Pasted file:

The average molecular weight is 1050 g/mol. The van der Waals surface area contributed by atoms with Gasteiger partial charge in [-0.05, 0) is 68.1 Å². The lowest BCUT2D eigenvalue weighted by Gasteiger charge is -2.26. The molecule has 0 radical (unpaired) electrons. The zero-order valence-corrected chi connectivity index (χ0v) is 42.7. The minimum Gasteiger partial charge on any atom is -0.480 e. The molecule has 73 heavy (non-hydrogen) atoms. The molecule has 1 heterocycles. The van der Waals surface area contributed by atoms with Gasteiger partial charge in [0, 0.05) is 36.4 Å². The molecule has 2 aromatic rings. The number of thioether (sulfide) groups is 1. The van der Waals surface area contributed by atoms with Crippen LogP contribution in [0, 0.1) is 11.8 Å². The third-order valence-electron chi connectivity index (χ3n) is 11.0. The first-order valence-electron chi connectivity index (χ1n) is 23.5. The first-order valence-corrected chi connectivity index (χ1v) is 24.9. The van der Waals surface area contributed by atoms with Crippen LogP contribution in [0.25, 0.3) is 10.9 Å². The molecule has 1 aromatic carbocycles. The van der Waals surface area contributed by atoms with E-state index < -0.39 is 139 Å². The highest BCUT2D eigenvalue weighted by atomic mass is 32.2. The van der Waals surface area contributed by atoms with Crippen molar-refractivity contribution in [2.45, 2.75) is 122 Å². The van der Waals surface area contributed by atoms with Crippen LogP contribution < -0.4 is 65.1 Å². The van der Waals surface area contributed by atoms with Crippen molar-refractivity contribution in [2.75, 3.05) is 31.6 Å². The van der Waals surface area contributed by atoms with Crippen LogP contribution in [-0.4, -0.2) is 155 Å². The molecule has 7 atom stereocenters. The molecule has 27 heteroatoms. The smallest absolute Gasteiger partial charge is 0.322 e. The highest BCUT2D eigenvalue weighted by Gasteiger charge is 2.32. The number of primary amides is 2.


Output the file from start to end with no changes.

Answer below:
The average molecular weight is 1050 g/mol. The van der Waals surface area contributed by atoms with Gasteiger partial charge in [-0.05, 0) is 68.1 Å². The lowest BCUT2D eigenvalue weighted by Gasteiger charge is -2.26. The molecule has 0 radical (unpaired) electrons. The zero-order valence-corrected chi connectivity index (χ0v) is 42.7. The minimum Gasteiger partial charge on any atom is -0.480 e. The molecule has 73 heavy (non-hydrogen) atoms. The molecule has 1 heterocycles. The van der Waals surface area contributed by atoms with Gasteiger partial charge in [0, 0.05) is 36.4 Å². The molecule has 2 aromatic rings. The number of thioether (sulfide) groups is 1. The van der Waals surface area contributed by atoms with Crippen LogP contribution in [0, 0.1) is 11.8 Å². The third-order valence-electron chi connectivity index (χ3n) is 11.0. The first-order valence-electron chi connectivity index (χ1n) is 23.5. The first-order valence-corrected chi connectivity index (χ1v) is 24.9. The van der Waals surface area contributed by atoms with Crippen LogP contribution in [0.25, 0.3) is 10.9 Å². The molecule has 1 aromatic carbocycles. The van der Waals surface area contributed by atoms with E-state index < -0.39 is 139 Å². The highest BCUT2D eigenvalue weighted by atomic mass is 32.2. The van der Waals surface area contributed by atoms with Crippen molar-refractivity contribution in [2.45, 2.75) is 122 Å². The van der Waals surface area contributed by atoms with Crippen LogP contribution < -0.4 is 65.1 Å². The van der Waals surface area contributed by atoms with Crippen molar-refractivity contribution in [2.75, 3.05) is 31.6 Å². The van der Waals surface area contributed by atoms with Crippen LogP contribution in [-0.4, -0.2) is 155 Å². The molecule has 7 atom stereocenters. The molecule has 27 heteroatoms. The smallest absolute Gasteiger partial charge is 0.322 e. The highest BCUT2D eigenvalue weighted by Gasteiger charge is 2.32. The number of primary amides is 2.